My Films: Day 8

Village of the Damned, 1960

Now, this one I did see on release at the local picture house. The Lyric, in Darnall (Sheffield) would have been the place, I think. Not sure that a 7 year old should have been viewing but an A certificate allowed for children accompanied by an Adult, in some Council areas.

My first Horror/SciFi. A formative experience.

Based on the Midwich Cuckoos, a novel by John Wyndham (which I read later) this film chilled me to the bone at such a tender age. I think that it also formed the foundation for a lifetime of SciFi reading/watching. It fascinated me, especially with regard to the telepathic elements. The one scene that I retained most vividly in my head was where the puzzle box was solved by one child and then all of the others were able to solve it too.

Boxing clever

(This is the image that I wanted to use at FB for the meme but it wasn’t really big enough to use.)

The NYT said:

as a quietly civilized exercise in the fear and power of the unknown this picture is one of the trimmest, most original and serenely unnerving little chillers in a long time

Thompson, Howard (8 December 1960). “Screen: Little Monsters in ‘Village of the Damned’; M-G-M Film Opens at Neighborhood Houses”. The New York Times. The New York Times Company.

Scoring only 7.3 at IMDB but very highly rated at Rotten Tomatoes with 92%, this film remains highly regarded after so many years. Little wonder that it burned its way into my mind back then.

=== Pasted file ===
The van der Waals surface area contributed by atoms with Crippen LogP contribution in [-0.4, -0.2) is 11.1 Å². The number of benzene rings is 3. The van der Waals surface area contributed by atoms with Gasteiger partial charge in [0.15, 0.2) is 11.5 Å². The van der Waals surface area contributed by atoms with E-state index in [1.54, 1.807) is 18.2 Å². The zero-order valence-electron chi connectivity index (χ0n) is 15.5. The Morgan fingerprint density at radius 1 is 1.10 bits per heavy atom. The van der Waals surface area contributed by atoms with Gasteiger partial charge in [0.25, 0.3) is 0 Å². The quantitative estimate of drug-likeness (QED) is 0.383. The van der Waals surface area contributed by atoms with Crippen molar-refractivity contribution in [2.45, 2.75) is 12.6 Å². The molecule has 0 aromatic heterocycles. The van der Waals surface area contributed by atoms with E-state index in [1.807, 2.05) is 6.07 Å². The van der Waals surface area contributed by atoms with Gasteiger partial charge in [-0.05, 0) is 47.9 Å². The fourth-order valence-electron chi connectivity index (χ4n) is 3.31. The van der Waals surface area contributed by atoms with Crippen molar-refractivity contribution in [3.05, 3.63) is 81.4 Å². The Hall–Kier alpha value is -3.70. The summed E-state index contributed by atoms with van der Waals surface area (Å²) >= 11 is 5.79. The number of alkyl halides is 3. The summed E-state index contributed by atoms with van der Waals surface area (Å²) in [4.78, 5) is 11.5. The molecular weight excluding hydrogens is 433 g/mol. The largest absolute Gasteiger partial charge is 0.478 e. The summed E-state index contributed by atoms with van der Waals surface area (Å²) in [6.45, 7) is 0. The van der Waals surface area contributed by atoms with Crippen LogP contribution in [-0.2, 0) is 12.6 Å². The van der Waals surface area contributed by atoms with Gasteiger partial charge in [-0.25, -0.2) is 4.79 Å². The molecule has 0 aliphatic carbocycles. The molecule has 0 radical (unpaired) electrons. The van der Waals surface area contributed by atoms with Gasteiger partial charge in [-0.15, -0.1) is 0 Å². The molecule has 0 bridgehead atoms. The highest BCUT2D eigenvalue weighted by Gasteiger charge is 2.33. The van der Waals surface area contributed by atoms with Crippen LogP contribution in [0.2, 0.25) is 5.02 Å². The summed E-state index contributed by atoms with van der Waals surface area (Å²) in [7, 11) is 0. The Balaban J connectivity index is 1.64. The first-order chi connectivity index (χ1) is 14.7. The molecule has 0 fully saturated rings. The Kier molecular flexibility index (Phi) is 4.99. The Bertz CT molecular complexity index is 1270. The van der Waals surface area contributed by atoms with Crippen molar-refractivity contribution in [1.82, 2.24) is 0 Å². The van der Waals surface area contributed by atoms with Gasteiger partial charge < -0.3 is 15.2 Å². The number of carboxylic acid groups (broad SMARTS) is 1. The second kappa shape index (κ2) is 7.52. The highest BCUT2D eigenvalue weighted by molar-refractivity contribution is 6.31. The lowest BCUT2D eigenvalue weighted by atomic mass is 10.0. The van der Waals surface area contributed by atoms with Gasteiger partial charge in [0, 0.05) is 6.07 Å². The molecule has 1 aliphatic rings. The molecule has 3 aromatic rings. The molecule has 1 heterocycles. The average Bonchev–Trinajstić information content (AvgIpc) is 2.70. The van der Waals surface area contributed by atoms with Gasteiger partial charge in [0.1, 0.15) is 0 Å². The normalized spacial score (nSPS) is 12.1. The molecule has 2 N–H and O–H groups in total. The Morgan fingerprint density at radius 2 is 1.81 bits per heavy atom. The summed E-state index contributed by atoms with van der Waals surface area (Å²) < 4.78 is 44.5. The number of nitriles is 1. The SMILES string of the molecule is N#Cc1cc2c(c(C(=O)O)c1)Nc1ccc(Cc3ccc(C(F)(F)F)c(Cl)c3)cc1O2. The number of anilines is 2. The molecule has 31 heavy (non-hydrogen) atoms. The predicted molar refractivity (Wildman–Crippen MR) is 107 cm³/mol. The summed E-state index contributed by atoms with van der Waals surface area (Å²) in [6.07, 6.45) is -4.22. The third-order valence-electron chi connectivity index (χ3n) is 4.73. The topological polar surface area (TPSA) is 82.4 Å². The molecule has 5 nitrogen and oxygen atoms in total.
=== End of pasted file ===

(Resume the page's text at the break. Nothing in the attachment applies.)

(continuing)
Rotten Tomatoes says:
Chilling performances and a restrained, eerie atmosphere make this British horror both an unnerving parable of its era and a timeless classic.

“Village of the Damned (1960)”. Rotten Tomatoes. Fandango Media

I have said that I do not do “Horror” and that is I think because modern Horror films go for shock value and visuals rather than playing to the mind or senses. Having been brought up on the subtleties of the flaxen-haired cuckoos in the Midwich nest, I always hope for better, not often finding it.

Village of the Damned may appear a little dated in this day and age but it remains a cracking good chiller.

I haven’t seen the 1995 re-make by John Carpenter.

Wikipedia | IMDB

Directed byWolf Rilla
Produced byRonald Kinnoch
Screenplay byStirling Silliphant
Wolf Rilla
Ronald Kinnoch
Based onThe Midwich Cuckoos
by John Wyndham
StarringGeorge Sanders
Barbara Shelley 
Martin Stephens
Michael Gwynn
Music byRon Goodwin
CinematographyGeoffrey Faithfull

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